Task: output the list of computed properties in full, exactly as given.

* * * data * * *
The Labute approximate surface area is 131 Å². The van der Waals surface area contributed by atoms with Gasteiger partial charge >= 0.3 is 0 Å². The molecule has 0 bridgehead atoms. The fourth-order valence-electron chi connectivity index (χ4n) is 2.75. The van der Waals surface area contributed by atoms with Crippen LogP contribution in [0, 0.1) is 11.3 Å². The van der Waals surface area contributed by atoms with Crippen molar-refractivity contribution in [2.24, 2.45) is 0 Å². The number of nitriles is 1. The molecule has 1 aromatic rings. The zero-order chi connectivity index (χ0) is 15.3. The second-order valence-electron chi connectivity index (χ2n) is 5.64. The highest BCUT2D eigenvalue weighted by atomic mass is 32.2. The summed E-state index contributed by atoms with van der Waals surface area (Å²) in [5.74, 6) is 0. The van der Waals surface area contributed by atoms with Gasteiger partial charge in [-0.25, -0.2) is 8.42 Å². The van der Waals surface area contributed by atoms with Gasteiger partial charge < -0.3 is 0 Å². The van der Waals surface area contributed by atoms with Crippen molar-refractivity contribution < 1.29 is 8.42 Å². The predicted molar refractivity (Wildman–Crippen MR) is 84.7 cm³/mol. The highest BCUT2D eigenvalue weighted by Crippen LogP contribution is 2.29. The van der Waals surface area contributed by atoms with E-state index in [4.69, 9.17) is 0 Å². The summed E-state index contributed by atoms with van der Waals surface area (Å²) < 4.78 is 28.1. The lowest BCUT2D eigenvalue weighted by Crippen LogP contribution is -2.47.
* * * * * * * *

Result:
The Labute approximate surface area is 131 Å². The van der Waals surface area contributed by atoms with Gasteiger partial charge >= 0.3 is 0 Å². The molecule has 0 bridgehead atoms. The fourth-order valence-electron chi connectivity index (χ4n) is 2.75. The van der Waals surface area contributed by atoms with Crippen LogP contribution in [0, 0.1) is 11.3 Å². The van der Waals surface area contributed by atoms with Crippen molar-refractivity contribution in [2.24, 2.45) is 0 Å². The number of nitriles is 1. The molecule has 1 aromatic rings. The zero-order chi connectivity index (χ0) is 15.3. The second-order valence-electron chi connectivity index (χ2n) is 5.64. The highest BCUT2D eigenvalue weighted by atomic mass is 32.2. The summed E-state index contributed by atoms with van der Waals surface area (Å²) in [5.74, 6) is 0. The van der Waals surface area contributed by atoms with Gasteiger partial charge in [-0.25, -0.2) is 8.42 Å². The van der Waals surface area contributed by atoms with Gasteiger partial charge < -0.3 is 0 Å². The van der Waals surface area contributed by atoms with Crippen molar-refractivity contribution < 1.29 is 8.42 Å². The predicted molar refractivity (Wildman–Crippen MR) is 84.7 cm³/mol. The highest BCUT2D eigenvalue weighted by Crippen LogP contribution is 2.29. The van der Waals surface area contributed by atoms with E-state index in [4.69, 9.17) is 0 Å². The summed E-state index contributed by atoms with van der Waals surface area (Å²) < 4.78 is 28.1. The lowest BCUT2D eigenvalue weighted by Crippen LogP contribution is -2.47.